From where I was lying, the ripples in the sand could have been a calm ocean. However, they were a harsh representation of the absence of liquid. It must have been years, decades, since it was last graced with the beauty of rain. There was no shrubbery, nor green of any sort: only a dirty golden sand, stabbed with dying or dead trees. I pushed myself to my feet, picking up a handful of sand, and watched it pour from every crevice and crack, joining the rest of the dust and becoming insignificant.
The ocean was now growing larger, wrapping around the skyline. The boat was approaching further, so much so that I could see its small wooden body, painted white with a rim of blue. It had a white sail which was carried by a mouthful of wind, and it seemed to be heading towards me. Finally, I had a destination – a purpose.
I drifted in and out of consciousness, with the world around me blending into a mere blur. A colourful blotch appeared in it, and I could have sworn that it was somebody else. It soon flickered into existence. It was a past lover, somebody that I once hurt. She stumbled closer. I had forgotten her name. None of her features made any sense apart from the tear falling down her face. It looked like liquid gold, trapping the sunlight. I watched the particle of light dance inside of it. It left a trail of phosphorescence down her cheek, continuing to gracefully fall, dodging the crease of her nose and the corner of her mouth. It continued on its journey, stroking her face, hydrating it, before reaching her chin. It stayed there for a while, and I walked closer to admire it. Tt soon fell, doing so in slow motion. After what seemed like hours, the petite pool of gold was absorbed by the thirsty sand and faded out of existence. My past lover had perished into dust, with her only intention being to tease me with the tear. I scoured for it in the sand. There was no hope of finding it, but I needed the optimism.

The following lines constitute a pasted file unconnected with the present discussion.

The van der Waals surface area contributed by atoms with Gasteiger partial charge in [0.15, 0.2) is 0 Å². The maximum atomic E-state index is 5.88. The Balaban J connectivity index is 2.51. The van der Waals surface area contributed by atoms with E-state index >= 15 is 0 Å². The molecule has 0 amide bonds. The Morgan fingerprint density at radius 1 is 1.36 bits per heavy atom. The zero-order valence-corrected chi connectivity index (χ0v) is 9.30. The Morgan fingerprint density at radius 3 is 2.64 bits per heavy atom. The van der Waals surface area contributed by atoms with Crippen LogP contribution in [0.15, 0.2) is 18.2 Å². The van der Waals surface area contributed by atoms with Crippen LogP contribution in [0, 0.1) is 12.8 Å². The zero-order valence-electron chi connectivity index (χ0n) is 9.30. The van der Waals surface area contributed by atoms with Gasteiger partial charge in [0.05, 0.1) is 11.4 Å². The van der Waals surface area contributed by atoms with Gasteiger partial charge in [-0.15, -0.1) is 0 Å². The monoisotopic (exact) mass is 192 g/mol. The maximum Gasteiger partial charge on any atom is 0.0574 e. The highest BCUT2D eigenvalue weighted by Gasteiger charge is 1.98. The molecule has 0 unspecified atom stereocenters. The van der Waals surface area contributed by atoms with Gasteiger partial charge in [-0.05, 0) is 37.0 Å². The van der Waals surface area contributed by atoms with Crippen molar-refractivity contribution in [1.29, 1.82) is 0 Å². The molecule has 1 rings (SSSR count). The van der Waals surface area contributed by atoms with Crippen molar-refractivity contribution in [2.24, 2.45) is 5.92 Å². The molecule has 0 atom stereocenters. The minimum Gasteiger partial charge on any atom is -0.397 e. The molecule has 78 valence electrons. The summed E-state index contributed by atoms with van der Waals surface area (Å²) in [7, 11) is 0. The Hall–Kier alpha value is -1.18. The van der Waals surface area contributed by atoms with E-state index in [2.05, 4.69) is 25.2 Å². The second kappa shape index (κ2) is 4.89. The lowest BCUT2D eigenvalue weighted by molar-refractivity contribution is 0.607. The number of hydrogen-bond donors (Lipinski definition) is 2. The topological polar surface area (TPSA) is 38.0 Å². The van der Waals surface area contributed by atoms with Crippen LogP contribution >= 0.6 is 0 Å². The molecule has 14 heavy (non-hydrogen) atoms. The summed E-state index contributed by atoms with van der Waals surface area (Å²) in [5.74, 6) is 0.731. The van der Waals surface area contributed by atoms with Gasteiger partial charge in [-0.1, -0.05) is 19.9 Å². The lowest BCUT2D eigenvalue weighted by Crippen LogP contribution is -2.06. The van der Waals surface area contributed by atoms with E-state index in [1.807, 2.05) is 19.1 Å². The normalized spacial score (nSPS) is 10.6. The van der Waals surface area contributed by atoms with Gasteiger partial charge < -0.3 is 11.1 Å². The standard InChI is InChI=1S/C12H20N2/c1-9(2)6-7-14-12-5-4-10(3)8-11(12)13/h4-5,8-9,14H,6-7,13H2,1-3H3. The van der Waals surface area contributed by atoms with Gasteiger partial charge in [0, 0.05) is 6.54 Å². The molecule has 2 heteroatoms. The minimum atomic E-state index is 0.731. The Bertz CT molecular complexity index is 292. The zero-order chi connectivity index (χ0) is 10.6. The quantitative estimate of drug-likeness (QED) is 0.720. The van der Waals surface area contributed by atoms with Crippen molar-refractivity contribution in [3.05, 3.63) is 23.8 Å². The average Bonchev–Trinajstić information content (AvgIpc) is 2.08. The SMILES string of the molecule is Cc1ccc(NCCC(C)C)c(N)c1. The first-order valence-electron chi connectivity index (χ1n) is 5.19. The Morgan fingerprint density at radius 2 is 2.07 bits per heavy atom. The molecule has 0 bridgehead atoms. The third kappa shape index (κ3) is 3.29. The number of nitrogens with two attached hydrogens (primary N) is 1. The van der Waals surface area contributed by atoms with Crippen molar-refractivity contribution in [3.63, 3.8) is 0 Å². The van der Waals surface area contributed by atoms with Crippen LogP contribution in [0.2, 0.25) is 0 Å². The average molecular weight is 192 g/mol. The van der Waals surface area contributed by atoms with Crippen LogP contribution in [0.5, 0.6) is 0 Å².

The hopefulness soon diminished into pessimism after realising I was simply a victim of the sun, a prisoner of nature. Days of walking had led me nowhere, and I was being manipulated, antagonised, teased by my own mind. Maybe I was being punished, but I would not wish the torment on my worst enemy.
I squinted in order to make sense of what was in front of me, and noticed the ocean, now almost in touching distance. I was too weak to reach it. I fell to my knees, too weak to stand. I clasped the sand, trying to use it to pull myself closer to the water, but it perished as I attempted to hold onto it.
I had admitted defeat, but a shadow grew ahead of me, blocking the sun for a moment. It was like heaven, away from the light, but I quickly questioned what had gifted me this beautiful shade. I lifted my head, draining the final drop of energy that I had, and saw that the white sail of the boat was my saviour.
“It’s time to go,” a voice told me, and I could only assume it came from the boat. “Let go, and sail with me for eternity.”
I could see nobody, but the offer was too lucrative to refuse. A hand helped me up, cradled me, and placed me in the boat. It had marks of experience, scars of beauty. I surfed my hand across the wood, and the blisters and cuts from my journey seemed to heal. Another gust of wind carried us away from the countless miles of sand and over the horizon. Delicate ripples of water, like a beautiful ribbon, surrounded us. I placed my hand in it, breaking the surface and making small circles which seemed to glow. It left a trail behind the vessel in case I ever wanted to return. It was unlikely that I ever would.
I watched the sand fade into nothing, diminishing into only a memory. I no longer needed water; I no longer needed anything. I only allowed myself to drift away, for what would be forever.